Releasing Rigidity

I wanted to revisit the issue of having an important thought pop into my mind in the midst of a meditation session, and how I’ve ultimately allowed myself to deal with it.

For some background: in mindfulness meditation, we are taught to let go of thoughts and focus on the breath. But with all the cancer treatments that I’ve had, memory is collateral damage. During the course of a regular day, I have thoughts go POUF in the ether — and sometimes they’re important things that I really should remember. Ironically, I’ve had them return to me while my mind is still and uncluttered, as during meditation.

I’ve been told that during meditation if a thought that you need to remember comes up, you should make a “mental note” and release it, and then come back to it once your meditation is over.

If an important thought comes up during meditation, you better believe I’m writing it down!

Well, lemme tell ya, that simply no longer works for me since there’s no guarantee that a “mental note” will work. When that thought pops into my head, I’ve decided to pause my session and write it down.

You could say that I’m not supposed to do this, but I know that this is the only thing that works for me — I can record the thought and not spend the rest of the session worrying that I’m going to forget it, which might otherwise consume the remainder of my meditation.

I feel that mindfulness teachers would agree with me that mindfulness should flow out of your situation. It works with what you need, allowing you to appreciate this moment. In the Mindfulness Based Stress Reduction (MBSR) classes that I took, we were always told to take care of ourselves, to make sure that we were comfortable and secure.

It became apparent to me that I wasn’t going to look like the meditators that we see when we google an image of one: seated in lotus position, palms up with thumb and forefinger touching. That wouldn’t be conducive to a prolonged session for me.

This will not be me anytime soon.

While I do own a meditation cushion, I prefer to sit in a chair during MBSR workshops, since my joints ache and legs go numb if they’re crossed for too long. And when I’m home, sometimes I’ll lie on my back during meditation with my legs up a wall in the pose called Viparita Karani. This is very soothing for me because, again, I have problems with my feet, and this not only helps with the weird numbness but also lessens the chance that I’ll experience restless leg syndrome.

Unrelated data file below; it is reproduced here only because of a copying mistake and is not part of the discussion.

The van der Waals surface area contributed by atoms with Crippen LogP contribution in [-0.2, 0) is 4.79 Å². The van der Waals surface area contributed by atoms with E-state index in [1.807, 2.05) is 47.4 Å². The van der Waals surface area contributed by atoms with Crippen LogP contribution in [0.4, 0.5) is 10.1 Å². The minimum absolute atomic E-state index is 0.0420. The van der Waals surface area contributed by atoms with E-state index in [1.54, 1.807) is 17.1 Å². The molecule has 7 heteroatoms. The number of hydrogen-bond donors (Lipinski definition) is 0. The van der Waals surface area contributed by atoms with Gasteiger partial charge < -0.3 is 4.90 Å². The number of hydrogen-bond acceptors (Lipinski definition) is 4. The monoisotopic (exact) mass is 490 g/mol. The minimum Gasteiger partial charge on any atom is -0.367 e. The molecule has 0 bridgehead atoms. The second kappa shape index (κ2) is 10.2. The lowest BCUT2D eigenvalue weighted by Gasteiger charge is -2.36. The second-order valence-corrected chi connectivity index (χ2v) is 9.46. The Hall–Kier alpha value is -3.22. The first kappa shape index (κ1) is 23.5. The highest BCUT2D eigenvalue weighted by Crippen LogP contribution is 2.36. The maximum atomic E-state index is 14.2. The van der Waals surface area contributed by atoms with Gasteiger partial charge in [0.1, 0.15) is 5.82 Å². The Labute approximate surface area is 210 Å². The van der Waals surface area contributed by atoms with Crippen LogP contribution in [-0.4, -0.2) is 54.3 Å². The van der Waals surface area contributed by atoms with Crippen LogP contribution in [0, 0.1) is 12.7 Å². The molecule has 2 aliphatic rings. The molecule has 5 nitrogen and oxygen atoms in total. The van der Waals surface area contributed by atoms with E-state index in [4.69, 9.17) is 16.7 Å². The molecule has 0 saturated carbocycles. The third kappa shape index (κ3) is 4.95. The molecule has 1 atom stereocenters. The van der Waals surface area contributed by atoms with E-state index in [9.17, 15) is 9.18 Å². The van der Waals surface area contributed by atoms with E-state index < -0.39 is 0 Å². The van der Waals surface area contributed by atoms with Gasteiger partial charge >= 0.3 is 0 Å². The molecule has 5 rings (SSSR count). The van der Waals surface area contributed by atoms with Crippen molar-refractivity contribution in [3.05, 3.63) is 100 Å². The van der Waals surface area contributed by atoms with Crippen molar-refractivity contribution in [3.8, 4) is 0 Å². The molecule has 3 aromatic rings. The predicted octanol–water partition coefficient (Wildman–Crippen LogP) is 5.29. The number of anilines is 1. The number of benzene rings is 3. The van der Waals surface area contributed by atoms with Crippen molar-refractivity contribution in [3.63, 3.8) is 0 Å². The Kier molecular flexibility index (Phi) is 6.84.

I believe that mindfulness is not about living up to someone else’s idea of perfection. Nor is it a competition to see who can meditate in the most uncomfortable position. It is staying present, noticing what is happening right now, in this moment. I can do this much better if I’m not fighting pain.

So I don’t focus on the concepts of “right or wrong”. Getting to this point took some doing because I am by nature a perfectionist. But part of my mindfulness journey has been simply releasing that rigidity of what I think I “should” do and finding peace in doing what is best for me.

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I remember as a young child listening to a missionary priest talk about his travels. He spoke of a little boy tending sheep in a field who had come up with his own prayer: he had a handful of pebbles and was talking to God, saying “one for you, one for me, one for you, one for me” as he made two little piles.

That was the way he prayed, and the priest said that it was exactly the way that suited him. He might not have been doing it “right” according to the teachings of the Church, but he was praying sincerely and lovingly, and that was what really mattered.

Mindfulness Programs I Love: “Mindfulness-Based Stress Reduction”

Although I may never be able to prove it, I’m willing to bet that stress played a role in the proliferation of my cancer.